Today the Church celebrates the birth of St. John the Baptist.  We read in Sacred Scripture that this birth was announced to Zechariah by an angel of the Lord. The angel even goes so far as to describe the life mission of John.  (Luke 1: 525)

The Sacred Scriptures give plenty of other evidence that we are all created by God, from the foundation of the world. (Ephesians 1:4)  Most memorable is the annunciation of the birth of Jesus to Mary (Luke 1: 26-38) as well as Samson (Judges 13,) and Isaac (Genesis 15:2-6; 18:9-15; 21: 1-8.)

Other passages speak of the work of God forming each of us in the womb.  “You formed my inmost being; you knit me in my mother’s womb.  I praise you, so wonderfully you made me; wonderful are your works!”  (Psalm 139: 13-14)  Also, the Prophet Isaiah: “The Lord called me from birth, from my mother’s womb he gave me my name.”  (Is 49:1)

These Scripture passages teach us that each human person is intimately known by God, who calls us into being.  This fundamental understanding of the origins of every human person speaks to the importance of religious freedom.  This is not just a freedom bestowed upon us by others. 

Religious freedom is a part of our DNA.  We are created by God, for relationship with God and the entire human journey is destined to return to God.  The dignity of every human person is rooted in this Divine Origin of all human life.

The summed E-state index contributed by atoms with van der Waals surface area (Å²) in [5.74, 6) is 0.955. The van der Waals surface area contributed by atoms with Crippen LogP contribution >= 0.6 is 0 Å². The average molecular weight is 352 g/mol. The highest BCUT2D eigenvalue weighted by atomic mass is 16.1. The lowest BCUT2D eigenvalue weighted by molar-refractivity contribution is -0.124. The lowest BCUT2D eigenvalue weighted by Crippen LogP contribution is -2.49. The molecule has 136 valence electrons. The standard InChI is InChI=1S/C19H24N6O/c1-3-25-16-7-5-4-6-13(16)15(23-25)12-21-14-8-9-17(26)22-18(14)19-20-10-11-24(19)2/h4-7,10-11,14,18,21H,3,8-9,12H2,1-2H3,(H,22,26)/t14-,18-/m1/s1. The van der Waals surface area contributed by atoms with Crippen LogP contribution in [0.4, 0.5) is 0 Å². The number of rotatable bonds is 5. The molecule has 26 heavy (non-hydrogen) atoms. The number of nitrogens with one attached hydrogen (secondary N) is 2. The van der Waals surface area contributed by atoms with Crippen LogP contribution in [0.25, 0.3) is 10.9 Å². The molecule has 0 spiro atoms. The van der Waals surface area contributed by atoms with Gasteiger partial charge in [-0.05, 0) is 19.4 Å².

This relationship with God is carried on in the intimate realm of human conscience, and is given visible expression in many ways, not the least of which is worship.  But worship is not the limitation of religious freedom.  One’s relationship with God gives expression to love and service of others.  It is guided by moral light that dictates “Do this. Do not do that.”

The Second Vatican Council in its document on Religious Liberty states:

“…the right to religious freedom is based on the very dignity of the human person as known through the revealed word of God and by reason itself.  This right of the human person to religious freedom must be given such recognition in the constitutional order of society as will make it a civil right.”  (Declaration of Religious Liberty, #2)

St. John the Baptist was a voice preparing the people of Israel for its Savior.  Jesus Christ is the Word spoken by God for all eternity.  Still today, freedom is fundamental to exercise our voice in favor of the instructive Word. 

St. John the Baptist did not limit his voice to a temple.  Rather, he spoke wherever and whenever and whatever the Spirit prompted.  This is true religious freedom, in search of and at the service of Truth.  The Truth of our faith, Jesus Christ, desires only the good for all people.  His desire is the desire of the Father, that all come to sanctification.  (1 Thessalonians 4:3)

 Let us continue our prayer for a proper respect for religious liberty, and its due protection from unwarranted intrusion by any individual or institution.  Let us pray that each person will have a well formed conscience and the freedom to live freely according to its guidance toward the Truth and the common good.